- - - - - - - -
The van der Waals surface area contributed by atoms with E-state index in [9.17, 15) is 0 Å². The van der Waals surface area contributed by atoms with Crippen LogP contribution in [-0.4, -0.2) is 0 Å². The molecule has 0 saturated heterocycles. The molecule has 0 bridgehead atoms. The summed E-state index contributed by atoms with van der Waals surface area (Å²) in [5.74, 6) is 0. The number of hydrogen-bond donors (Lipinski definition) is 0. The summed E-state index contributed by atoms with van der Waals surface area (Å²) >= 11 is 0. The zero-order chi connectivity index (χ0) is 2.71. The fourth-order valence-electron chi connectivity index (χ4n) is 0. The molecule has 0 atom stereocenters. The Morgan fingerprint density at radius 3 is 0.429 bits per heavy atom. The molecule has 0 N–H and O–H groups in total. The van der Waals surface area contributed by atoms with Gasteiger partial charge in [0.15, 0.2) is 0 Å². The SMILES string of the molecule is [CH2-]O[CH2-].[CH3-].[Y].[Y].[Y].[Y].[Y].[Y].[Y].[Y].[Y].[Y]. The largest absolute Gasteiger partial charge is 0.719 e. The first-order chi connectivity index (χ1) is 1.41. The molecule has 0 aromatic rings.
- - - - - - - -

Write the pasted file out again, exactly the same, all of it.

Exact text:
The van der Waals surface area contributed by atoms with E-state index in [9.17, 15) is 0 Å². The van der Waals surface area contributed by atoms with Crippen LogP contribution in [-0.4, -0.2) is 0 Å². The molecule has 0 saturated heterocycles. The molecule has 0 bridgehead atoms. The summed E-state index contributed by atoms with van der Waals surface area (Å²) in [5.74, 6) is 0. The number of hydrogen-bond donors (Lipinski definition) is 0. The summed E-state index contributed by atoms with van der Waals surface area (Å²) >= 11 is 0. The zero-order chi connectivity index (χ0) is 2.71. The fourth-order valence-electron chi connectivity index (χ4n) is 0. The molecule has 0 atom stereocenters. The Morgan fingerprint density at radius 3 is 0.429 bits per heavy atom. The molecule has 0 N–H and O–H groups in total. The van der Waals surface area contributed by atoms with Gasteiger partial charge in [0.15, 0.2) is 0 Å². The SMILES string of the molecule is [CH2-]O[CH2-].[CH3-].[Y].[Y].[Y].[Y].[Y].[Y].[Y].[Y].[Y].[Y]. The largest absolute Gasteiger partial charge is 0.719 e. The first-order chi connectivity index (χ1) is 1.41. The molecule has 0 aromatic rings.